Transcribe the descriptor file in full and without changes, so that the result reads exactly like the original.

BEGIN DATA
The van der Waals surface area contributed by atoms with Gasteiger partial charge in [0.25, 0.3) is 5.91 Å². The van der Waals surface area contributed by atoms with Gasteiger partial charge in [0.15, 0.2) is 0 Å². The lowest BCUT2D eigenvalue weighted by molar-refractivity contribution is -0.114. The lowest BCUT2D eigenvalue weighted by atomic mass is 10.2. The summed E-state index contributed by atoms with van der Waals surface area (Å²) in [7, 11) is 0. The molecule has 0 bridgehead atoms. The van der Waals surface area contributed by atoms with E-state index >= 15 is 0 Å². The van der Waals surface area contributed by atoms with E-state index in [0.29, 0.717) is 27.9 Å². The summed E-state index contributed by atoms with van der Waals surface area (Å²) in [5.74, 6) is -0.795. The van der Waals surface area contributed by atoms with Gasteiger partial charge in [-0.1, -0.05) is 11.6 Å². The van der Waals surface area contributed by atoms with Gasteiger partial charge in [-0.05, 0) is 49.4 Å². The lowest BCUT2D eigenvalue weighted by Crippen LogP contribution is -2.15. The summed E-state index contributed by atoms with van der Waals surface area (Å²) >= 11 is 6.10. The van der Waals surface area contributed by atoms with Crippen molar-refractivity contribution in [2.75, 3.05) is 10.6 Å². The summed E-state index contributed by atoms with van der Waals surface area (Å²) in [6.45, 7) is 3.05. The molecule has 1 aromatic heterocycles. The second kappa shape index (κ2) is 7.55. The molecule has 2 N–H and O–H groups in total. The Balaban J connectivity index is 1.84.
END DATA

The van der Waals surface area contributed by atoms with Gasteiger partial charge in [0.25, 0.3) is 5.91 Å². The van der Waals surface area contributed by atoms with Gasteiger partial charge in [0.15, 0.2) is 0 Å². The lowest BCUT2D eigenvalue weighted by molar-refractivity contribution is -0.114. The lowest BCUT2D eigenvalue weighted by atomic mass is 10.2. The summed E-state index contributed by atoms with van der Waals surface area (Å²) in [7, 11) is 0. The molecule has 0 bridgehead atoms. The van der Waals surface area contributed by atoms with E-state index >= 15 is 0 Å². The van der Waals surface area contributed by atoms with E-state index in [0.29, 0.717) is 27.9 Å². The summed E-state index contributed by atoms with van der Waals surface area (Å²) in [5.74, 6) is -0.795. The van der Waals surface area contributed by atoms with Gasteiger partial charge in [-0.1, -0.05) is 11.6 Å². The van der Waals surface area contributed by atoms with Gasteiger partial charge in [-0.05, 0) is 49.4 Å². The lowest BCUT2D eigenvalue weighted by Crippen LogP contribution is -2.15. The summed E-state index contributed by atoms with van der Waals surface area (Å²) >= 11 is 6.10. The van der Waals surface area contributed by atoms with Crippen molar-refractivity contribution in [2.75, 3.05) is 10.6 Å². The summed E-state index contributed by atoms with van der Waals surface area (Å²) in [6.45, 7) is 3.05. The molecule has 1 aromatic heterocycles. The second kappa shape index (κ2) is 7.55. The molecule has 2 N–H and O–H groups in total. The Balaban J connectivity index is 1.84.